6. Cut the squash in half, remove the seeds with an ice cream scoop or large spoon. Discard the seeds (or feed them to your goats or chickens).

  7. Once the seeds have been removed you can either cut the skin off or scoop the flesh out depending on how you plan to use in your recipe.

  8. Enjoy the squash any way you desire!

Recipe Ideas for Winter Squash

Butternut Squash Pasta

Ingredients

3-4 cups Butternut Squash, cooked and diced

3 medium tomatoes, cored and wedged

2 leeks, diced

2 Tbsp olive oil

2 Tbsp garlic and herb salt free seasoning (McCormick or Mrs. Dash)

1 tsp Black Pepper

1 tsp Thyme

1 box of Pasta (I used sweet potato pasta but any high fiber pasta will work!)

1/3 cup pasta water reserved from cooking the pasta

Butternut squash pasta
Butternut squash pasta

Directions

  1. There are a few ways you can prepare your butternut squash for this recipe depending on your schedule: The night before: Bake a butternut squash as stated above, once cooled peel the skin off, cut in half, remove seeds, place in fridge until the next evening. The next day you can pull the cooled squash from the fridge and dice for recipe. The day of: Bake the butternut squash as stated above, once cooled peel the skin off, cut in half, remove seeds, and dice. Last minute meal: You can purchase frozen, diced butternut squash for this recipe and take the frozen squash from your freezer to use directly in this recipe without thawing.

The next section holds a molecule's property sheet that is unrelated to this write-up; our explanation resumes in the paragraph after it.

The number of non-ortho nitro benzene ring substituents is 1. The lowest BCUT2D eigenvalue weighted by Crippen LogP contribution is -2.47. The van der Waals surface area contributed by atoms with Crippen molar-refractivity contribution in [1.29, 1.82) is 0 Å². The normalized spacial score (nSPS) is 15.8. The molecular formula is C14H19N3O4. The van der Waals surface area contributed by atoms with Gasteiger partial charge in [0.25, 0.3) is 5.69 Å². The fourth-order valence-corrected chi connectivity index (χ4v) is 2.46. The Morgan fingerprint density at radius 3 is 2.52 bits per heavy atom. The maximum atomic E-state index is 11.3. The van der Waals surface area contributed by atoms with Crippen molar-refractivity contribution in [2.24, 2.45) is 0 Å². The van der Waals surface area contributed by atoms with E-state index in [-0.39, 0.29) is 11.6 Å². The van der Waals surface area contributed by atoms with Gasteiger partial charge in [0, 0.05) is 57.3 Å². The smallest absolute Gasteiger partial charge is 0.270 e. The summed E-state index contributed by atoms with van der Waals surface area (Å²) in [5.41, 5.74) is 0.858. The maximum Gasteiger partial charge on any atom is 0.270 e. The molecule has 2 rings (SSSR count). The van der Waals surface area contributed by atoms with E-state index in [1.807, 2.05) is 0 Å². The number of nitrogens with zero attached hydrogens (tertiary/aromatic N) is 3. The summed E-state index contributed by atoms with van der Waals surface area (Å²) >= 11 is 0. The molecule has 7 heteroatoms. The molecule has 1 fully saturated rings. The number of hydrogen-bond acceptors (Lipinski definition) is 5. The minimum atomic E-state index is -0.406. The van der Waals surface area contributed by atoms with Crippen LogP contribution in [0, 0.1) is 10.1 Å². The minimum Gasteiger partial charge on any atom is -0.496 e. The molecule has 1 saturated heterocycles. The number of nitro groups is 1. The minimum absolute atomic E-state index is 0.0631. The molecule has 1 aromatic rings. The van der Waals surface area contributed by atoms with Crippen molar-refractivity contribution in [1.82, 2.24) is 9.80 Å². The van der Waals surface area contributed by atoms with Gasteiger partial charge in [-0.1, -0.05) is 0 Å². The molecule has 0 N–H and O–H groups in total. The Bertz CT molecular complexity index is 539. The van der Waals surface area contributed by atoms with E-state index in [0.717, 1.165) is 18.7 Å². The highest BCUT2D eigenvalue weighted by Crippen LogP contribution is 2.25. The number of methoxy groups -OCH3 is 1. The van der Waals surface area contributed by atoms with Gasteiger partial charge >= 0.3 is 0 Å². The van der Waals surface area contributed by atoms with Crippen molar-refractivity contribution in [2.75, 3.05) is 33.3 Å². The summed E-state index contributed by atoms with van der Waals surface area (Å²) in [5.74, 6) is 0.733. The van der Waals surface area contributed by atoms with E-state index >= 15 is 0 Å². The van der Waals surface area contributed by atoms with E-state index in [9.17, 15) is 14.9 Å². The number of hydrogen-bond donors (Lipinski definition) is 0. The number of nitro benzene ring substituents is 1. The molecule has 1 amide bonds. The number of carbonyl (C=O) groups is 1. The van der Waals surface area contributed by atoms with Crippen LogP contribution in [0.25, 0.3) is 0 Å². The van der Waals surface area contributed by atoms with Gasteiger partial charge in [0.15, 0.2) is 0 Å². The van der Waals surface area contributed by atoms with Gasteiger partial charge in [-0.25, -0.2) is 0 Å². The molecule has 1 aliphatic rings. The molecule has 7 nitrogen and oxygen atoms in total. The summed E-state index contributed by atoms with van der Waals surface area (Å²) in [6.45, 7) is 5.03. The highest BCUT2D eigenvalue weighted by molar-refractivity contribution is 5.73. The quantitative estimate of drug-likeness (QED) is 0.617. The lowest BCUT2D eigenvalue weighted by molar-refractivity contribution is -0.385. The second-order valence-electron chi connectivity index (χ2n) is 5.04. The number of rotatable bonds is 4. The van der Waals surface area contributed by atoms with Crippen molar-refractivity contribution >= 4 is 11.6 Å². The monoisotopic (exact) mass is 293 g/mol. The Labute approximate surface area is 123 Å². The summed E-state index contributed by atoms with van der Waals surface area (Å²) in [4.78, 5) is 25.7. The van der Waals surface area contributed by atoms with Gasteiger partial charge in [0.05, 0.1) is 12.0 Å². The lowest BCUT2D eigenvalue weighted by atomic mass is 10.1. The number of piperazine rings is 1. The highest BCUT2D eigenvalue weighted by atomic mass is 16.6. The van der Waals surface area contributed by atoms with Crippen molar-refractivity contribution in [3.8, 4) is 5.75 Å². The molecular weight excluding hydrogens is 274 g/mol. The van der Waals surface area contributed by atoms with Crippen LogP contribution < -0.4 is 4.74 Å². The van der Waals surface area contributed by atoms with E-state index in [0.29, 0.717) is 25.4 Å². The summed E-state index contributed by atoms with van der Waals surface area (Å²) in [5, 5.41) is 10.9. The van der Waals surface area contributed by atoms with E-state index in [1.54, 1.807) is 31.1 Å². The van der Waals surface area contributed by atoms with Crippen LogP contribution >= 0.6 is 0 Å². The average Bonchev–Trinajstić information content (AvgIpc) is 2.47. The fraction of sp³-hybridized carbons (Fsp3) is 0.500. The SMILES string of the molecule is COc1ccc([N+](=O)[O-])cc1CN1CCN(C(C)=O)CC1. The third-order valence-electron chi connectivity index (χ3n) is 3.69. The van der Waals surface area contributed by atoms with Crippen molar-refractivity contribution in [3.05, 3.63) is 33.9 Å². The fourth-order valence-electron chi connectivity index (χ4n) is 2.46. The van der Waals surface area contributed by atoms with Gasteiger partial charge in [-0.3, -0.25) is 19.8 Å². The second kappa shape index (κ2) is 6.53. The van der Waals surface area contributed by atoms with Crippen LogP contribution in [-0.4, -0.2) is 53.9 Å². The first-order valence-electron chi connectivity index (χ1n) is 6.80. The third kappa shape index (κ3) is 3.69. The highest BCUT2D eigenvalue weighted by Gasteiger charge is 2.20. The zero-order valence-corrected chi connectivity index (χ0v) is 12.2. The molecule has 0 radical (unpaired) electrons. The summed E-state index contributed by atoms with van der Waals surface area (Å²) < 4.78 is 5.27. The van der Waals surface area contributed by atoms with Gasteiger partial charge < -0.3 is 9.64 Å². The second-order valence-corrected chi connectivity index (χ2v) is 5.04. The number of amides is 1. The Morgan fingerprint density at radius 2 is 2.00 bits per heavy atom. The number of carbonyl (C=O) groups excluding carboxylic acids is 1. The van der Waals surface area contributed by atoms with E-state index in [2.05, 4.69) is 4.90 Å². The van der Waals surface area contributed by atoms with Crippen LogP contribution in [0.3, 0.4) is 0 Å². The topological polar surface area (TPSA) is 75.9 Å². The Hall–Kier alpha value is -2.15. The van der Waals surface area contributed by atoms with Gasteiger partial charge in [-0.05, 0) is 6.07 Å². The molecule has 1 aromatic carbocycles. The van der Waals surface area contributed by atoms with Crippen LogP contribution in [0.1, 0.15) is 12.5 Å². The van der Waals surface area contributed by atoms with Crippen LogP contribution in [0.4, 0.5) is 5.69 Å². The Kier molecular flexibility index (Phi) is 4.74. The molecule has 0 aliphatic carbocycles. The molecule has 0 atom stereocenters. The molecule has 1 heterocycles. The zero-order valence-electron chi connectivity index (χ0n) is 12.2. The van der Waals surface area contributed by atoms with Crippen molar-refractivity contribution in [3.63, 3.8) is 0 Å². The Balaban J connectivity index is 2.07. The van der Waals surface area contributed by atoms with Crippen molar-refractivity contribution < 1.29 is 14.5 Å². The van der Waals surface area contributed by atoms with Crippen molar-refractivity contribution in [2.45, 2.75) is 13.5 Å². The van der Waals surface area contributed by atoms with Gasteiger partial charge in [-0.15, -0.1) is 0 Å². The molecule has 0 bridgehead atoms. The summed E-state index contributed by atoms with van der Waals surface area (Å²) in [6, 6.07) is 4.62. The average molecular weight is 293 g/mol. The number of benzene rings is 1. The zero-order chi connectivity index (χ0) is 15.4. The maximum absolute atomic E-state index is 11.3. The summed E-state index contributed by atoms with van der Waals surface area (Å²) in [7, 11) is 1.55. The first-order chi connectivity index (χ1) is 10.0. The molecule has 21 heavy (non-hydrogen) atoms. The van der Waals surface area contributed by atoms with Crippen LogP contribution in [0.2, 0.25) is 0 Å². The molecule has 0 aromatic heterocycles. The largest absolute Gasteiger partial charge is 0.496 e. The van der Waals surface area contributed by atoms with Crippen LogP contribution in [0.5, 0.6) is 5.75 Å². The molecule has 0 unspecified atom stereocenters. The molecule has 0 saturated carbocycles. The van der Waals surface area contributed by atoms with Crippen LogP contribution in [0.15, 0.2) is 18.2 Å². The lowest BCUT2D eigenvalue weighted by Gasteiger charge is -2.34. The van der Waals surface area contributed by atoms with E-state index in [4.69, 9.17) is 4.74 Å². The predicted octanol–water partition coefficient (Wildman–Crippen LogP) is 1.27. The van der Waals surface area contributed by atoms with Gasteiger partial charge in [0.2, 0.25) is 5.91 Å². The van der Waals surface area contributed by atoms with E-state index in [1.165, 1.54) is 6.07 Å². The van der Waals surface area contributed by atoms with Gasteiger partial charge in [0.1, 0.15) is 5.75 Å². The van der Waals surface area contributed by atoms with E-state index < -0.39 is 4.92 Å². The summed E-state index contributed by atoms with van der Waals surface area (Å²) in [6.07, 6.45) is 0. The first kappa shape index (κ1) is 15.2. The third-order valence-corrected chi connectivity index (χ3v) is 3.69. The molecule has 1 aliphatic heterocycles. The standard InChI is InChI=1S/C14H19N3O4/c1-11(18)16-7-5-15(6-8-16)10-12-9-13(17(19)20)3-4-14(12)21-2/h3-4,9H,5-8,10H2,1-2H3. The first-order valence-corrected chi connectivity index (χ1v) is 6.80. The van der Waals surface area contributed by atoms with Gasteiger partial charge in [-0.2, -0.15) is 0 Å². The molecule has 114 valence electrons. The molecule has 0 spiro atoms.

2. You will be serving the sauce on top of a pasta of choice. For easy meal prep, you can prepare the noodles ahead of time and store in the refrigerator until you plan to make this dish or you can cook the noodles while the veggies are in the oven. **When you cook the noodles, you will want to save 1/3 cup of the pasta water to use when you blend your sauce. If cooking ahead of time, save the noodle water in a separate container in the fridge so that it is not absorbed into your noodles during storage.

  3. Preheat your oven to 450 degrees and line a sheet pan with aluminum foil or parchment paper.

  4. On the sheet pan place diced butternut squash, tomato wedges, and diced leeks. **The ingredients on the sheet pan will be blended into a sauce after cooking; how big or small you cut these items, does not matter.

  5. Coat the sheet pan veggies with olive oil, garlic and herb seasoning, thyme and pepper. You can add more seasoning when you taste the sauce in the end, if desired.

  6. Bake the sheet pan mixture in the preheated oven for about 20 minutes.

  7. Once the veggies are done, remove from the oven and scoop into a blender or food processor. Add the 1/3 cup of pasta water. Blend until smooth.

  8. Enjoy the sauce over your noodle of choice! If you have leftovers you can keep in the fridge for up to 5 days or in the freezer for an easy meal option later!

Parmesan Roasted Delicata Squash

Chili Stuffed Acorn Squash

Pumpkin Overnight Oats

Mashed Potato Squash